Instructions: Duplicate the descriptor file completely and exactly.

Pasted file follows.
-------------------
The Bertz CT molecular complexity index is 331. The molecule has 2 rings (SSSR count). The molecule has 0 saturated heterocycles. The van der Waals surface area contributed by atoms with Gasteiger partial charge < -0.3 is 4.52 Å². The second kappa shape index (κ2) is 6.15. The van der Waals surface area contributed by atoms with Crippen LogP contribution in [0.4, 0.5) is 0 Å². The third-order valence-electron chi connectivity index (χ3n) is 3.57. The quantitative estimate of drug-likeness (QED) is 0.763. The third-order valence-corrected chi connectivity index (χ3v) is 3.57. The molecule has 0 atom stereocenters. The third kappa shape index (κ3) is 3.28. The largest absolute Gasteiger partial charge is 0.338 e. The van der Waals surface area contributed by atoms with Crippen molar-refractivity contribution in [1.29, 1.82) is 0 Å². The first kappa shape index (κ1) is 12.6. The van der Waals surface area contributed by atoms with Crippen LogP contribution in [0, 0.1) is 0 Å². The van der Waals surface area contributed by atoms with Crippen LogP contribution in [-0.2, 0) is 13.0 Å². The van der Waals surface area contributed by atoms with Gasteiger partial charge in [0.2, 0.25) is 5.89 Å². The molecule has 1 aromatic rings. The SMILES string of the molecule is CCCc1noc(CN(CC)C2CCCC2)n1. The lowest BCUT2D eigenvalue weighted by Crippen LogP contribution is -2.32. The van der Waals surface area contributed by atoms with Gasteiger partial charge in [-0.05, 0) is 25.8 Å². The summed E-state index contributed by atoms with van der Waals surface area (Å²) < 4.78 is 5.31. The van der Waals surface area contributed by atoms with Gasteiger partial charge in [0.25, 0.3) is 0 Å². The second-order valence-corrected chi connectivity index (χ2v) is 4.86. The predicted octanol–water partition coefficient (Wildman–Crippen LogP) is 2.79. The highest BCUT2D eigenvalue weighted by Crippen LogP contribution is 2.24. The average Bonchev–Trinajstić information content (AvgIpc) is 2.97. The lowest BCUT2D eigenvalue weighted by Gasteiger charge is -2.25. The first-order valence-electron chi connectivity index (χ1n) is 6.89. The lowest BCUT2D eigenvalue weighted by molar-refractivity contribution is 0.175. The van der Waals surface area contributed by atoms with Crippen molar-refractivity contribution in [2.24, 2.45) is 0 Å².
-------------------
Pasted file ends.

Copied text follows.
The Bertz CT molecular complexity index is 331. The molecule has 2 rings (SSSR count). The molecule has 0 saturated heterocycles. The van der Waals surface area contributed by atoms with Gasteiger partial charge < -0.3 is 4.52 Å². The second kappa shape index (κ2) is 6.15. The van der Waals surface area contributed by atoms with Crippen LogP contribution in [0.4, 0.5) is 0 Å². The third-order valence-electron chi connectivity index (χ3n) is 3.57. The quantitative estimate of drug-likeness (QED) is 0.763. The third-order valence-corrected chi connectivity index (χ3v) is 3.57. The molecule has 0 atom stereocenters. The third kappa shape index (κ3) is 3.28. The largest absolute Gasteiger partial charge is 0.338 e. The van der Waals surface area contributed by atoms with Crippen molar-refractivity contribution in [1.29, 1.82) is 0 Å². The first kappa shape index (κ1) is 12.6. The van der Waals surface area contributed by atoms with Crippen LogP contribution in [0, 0.1) is 0 Å². The van der Waals surface area contributed by atoms with Crippen LogP contribution in [-0.2, 0) is 13.0 Å². The van der Waals surface area contributed by atoms with Gasteiger partial charge in [0.2, 0.25) is 5.89 Å². The molecule has 1 aromatic rings. The SMILES string of the molecule is CCCc1noc(CN(CC)C2CCCC2)n1. The lowest BCUT2D eigenvalue weighted by Crippen LogP contribution is -2.32. The van der Waals surface area contributed by atoms with Gasteiger partial charge in [-0.05, 0) is 25.8 Å². The summed E-state index contributed by atoms with van der Waals surface area (Å²) < 4.78 is 5.31. The van der Waals surface area contributed by atoms with Gasteiger partial charge in [0.25, 0.3) is 0 Å². The second-order valence-corrected chi connectivity index (χ2v) is 4.86. The predicted octanol–water partition coefficient (Wildman–Crippen LogP) is 2.79. The highest BCUT2D eigenvalue weighted by Crippen LogP contribution is 2.24. The average Bonchev–Trinajstić information content (AvgIpc) is 2.97. The lowest BCUT2D eigenvalue weighted by Gasteiger charge is -2.25. The first-order valence-electron chi connectivity index (χ1n) is 6.89. The lowest BCUT2D eigenvalue weighted by molar-refractivity contribution is 0.175. The van der Waals surface area contributed by atoms with Crippen molar-refractivity contribution in [2.24, 2.45) is 0 Å².